12. kent says

    A positive outcome from being “late to the game” with regards to rail transit – we don’t need to “invent” anything. Coming up with new ideas is expensive. We should be investing in discovering “best practices” developed and implemented elsewhere. Portland, Vancouver, New York, etc. They have used cards for years and have the “bugs” worked out. Shamelessly stealing good ideas is very cost effective.

  13. says

    I haven’t ridden Bolt Bus before, but my cousin from Baltimore/NYC loves it. He regularly mixes his trips along the NEC with Bolt Bus/Amtrak/driving. It’s quick, inexpensive, has great frequency, and nice interiors/amenities. Yay for Greyhound providing this service. It will be a great supplement to existing service within the SEA-PDX corridor. I don’t have any concern about this.

  14. Rita says

    The fares seem too good to be true. Is this like a promotion that when everyone loves the service the prices sky rocket?

  15. Jim says

    I concur with those who wish the schedule did not ‘mirror’ Amtrak. Why would they do that, seems like you would get more people by departing between their runs?

    I am attracted by the supposed free transport of bike on Bolt. I like to take the train to PDX with my bike for riding around Portland, but there are only 6 bike spaces on Amtrak Cascades (and none on Coast Starlight) and there is a cost ($5 I think).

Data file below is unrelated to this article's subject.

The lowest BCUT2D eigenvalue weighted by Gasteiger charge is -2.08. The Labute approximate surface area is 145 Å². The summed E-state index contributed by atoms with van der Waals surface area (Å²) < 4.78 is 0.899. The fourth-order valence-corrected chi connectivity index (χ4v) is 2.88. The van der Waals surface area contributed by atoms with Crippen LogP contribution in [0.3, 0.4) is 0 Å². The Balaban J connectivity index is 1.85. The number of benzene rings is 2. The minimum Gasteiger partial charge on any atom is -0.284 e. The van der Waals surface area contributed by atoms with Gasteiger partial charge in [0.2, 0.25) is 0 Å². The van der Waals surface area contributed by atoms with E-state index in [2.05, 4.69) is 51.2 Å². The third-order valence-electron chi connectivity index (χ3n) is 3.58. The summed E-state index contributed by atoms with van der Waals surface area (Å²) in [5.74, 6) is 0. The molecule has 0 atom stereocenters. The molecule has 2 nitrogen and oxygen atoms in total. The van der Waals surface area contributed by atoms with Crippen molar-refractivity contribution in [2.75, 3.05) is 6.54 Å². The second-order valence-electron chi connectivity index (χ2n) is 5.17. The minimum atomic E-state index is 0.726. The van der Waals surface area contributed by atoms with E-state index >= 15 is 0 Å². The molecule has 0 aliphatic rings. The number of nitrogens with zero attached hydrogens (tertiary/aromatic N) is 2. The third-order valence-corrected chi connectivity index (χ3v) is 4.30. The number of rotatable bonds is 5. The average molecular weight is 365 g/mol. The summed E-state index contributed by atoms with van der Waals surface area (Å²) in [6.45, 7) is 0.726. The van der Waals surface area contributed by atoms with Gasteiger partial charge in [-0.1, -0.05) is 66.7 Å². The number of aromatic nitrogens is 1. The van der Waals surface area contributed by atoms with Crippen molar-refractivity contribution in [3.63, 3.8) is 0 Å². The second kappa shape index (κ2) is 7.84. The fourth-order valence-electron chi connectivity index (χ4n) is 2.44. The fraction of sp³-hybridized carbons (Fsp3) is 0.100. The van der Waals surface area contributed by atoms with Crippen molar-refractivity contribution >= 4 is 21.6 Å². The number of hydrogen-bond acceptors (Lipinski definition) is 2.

16. Kristin O'Donnell says

    There was once the Green Tortoise North-South commuter bus 3x a week from Seattle to San Francisco — very cheap. Very granola, veggie dinner, hot tub —- And very adventurous as well — five hour breakdowns (and no cell phone service– in the December Siskyous.

    I miss the Tortoise! Last time I checked they still did SF to LA a few times a week.

    • Mike Orr says

      I remember that although I never took it because it didn’t fit my schedule. I’m not sure if it was really the same kind of thing as Bolt/chinatown buses; it happened about ten years earlier and I don’t think fares w0ere that dramatically low. It was just cheaper than Greyhound and was a hippie experience. There was a Green Tortise hostel in San Francisco it went to, then later a Green Tortise hostel opened in Seattle and the bus service ended.


You may want to read our comment policy.